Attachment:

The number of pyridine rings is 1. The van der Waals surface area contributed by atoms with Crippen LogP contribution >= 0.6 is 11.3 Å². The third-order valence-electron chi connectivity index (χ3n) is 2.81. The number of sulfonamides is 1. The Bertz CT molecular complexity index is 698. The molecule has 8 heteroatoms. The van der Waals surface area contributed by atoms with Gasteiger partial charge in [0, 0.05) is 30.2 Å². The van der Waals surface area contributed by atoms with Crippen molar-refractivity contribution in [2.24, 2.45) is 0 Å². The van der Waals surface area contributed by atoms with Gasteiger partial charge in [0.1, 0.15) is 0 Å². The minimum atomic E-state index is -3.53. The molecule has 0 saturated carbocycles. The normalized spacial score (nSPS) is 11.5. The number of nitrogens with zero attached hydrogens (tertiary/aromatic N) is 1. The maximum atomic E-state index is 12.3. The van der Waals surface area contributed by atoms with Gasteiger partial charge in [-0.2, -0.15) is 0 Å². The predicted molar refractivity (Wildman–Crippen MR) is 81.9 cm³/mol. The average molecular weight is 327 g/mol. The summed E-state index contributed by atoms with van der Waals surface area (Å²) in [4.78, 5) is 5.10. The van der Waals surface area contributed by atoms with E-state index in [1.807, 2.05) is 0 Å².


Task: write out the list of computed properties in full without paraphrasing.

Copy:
The number of pyridine rings is 1. The van der Waals surface area contributed by atoms with Crippen LogP contribution >= 0.6 is 11.3 Å². The third-order valence-electron chi connectivity index (χ3n) is 2.81. The number of sulfonamides is 1. The Bertz CT molecular complexity index is 698. The molecule has 8 heteroatoms. The van der Waals surface area contributed by atoms with Gasteiger partial charge in [0, 0.05) is 30.2 Å². The van der Waals surface area contributed by atoms with Crippen molar-refractivity contribution in [2.24, 2.45) is 0 Å². The van der Waals surface area contributed by atoms with Gasteiger partial charge in [0.1, 0.15) is 0 Å². The minimum atomic E-state index is -3.53. The molecule has 0 saturated carbocycles. The normalized spacial score (nSPS) is 11.5. The number of nitrogens with zero attached hydrogens (tertiary/aromatic N) is 1. The maximum atomic E-state index is 12.3. The van der Waals surface area contributed by atoms with Gasteiger partial charge in [-0.2, -0.15) is 0 Å². The predicted molar refractivity (Wildman–Crippen MR) is 81.9 cm³/mol. The average molecular weight is 327 g/mol. The summed E-state index contributed by atoms with van der Waals surface area (Å²) in [4.78, 5) is 5.10. The van der Waals surface area contributed by atoms with E-state index in [1.807, 2.05) is 0 Å².